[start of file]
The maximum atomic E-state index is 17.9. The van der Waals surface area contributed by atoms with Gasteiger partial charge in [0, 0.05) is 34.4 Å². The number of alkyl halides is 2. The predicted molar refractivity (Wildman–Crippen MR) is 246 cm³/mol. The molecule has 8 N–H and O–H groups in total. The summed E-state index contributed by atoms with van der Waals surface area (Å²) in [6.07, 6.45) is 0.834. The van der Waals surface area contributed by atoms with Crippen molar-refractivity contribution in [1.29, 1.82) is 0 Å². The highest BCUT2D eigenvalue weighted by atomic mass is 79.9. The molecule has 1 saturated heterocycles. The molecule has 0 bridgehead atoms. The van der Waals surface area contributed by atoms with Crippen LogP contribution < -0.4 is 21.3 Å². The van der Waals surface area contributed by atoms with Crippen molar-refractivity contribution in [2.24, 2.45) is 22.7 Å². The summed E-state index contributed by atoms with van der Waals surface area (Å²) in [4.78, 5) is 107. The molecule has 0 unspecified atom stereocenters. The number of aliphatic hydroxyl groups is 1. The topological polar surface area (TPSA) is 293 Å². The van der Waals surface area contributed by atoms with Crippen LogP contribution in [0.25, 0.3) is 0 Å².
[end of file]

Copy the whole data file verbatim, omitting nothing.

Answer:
The maximum atomic E-state index is 17.9. The van der Waals surface area contributed by atoms with Gasteiger partial charge in [0, 0.05) is 34.4 Å². The number of alkyl halides is 2. The predicted molar refractivity (Wildman–Crippen MR) is 246 cm³/mol. The molecule has 8 N–H and O–H groups in total. The summed E-state index contributed by atoms with van der Waals surface area (Å²) in [6.07, 6.45) is 0.834. The van der Waals surface area contributed by atoms with Crippen molar-refractivity contribution in [1.29, 1.82) is 0 Å². The highest BCUT2D eigenvalue weighted by atomic mass is 79.9. The molecule has 1 saturated heterocycles. The molecule has 0 bridgehead atoms. The van der Waals surface area contributed by atoms with Crippen LogP contribution < -0.4 is 21.3 Å². The van der Waals surface area contributed by atoms with Crippen molar-refractivity contribution in [2.24, 2.45) is 22.7 Å². The summed E-state index contributed by atoms with van der Waals surface area (Å²) in [4.78, 5) is 107. The molecule has 0 unspecified atom stereocenters. The number of aliphatic hydroxyl groups is 1. The topological polar surface area (TPSA) is 293 Å². The van der Waals surface area contributed by atoms with Crippen LogP contribution in [0.25, 0.3) is 0 Å².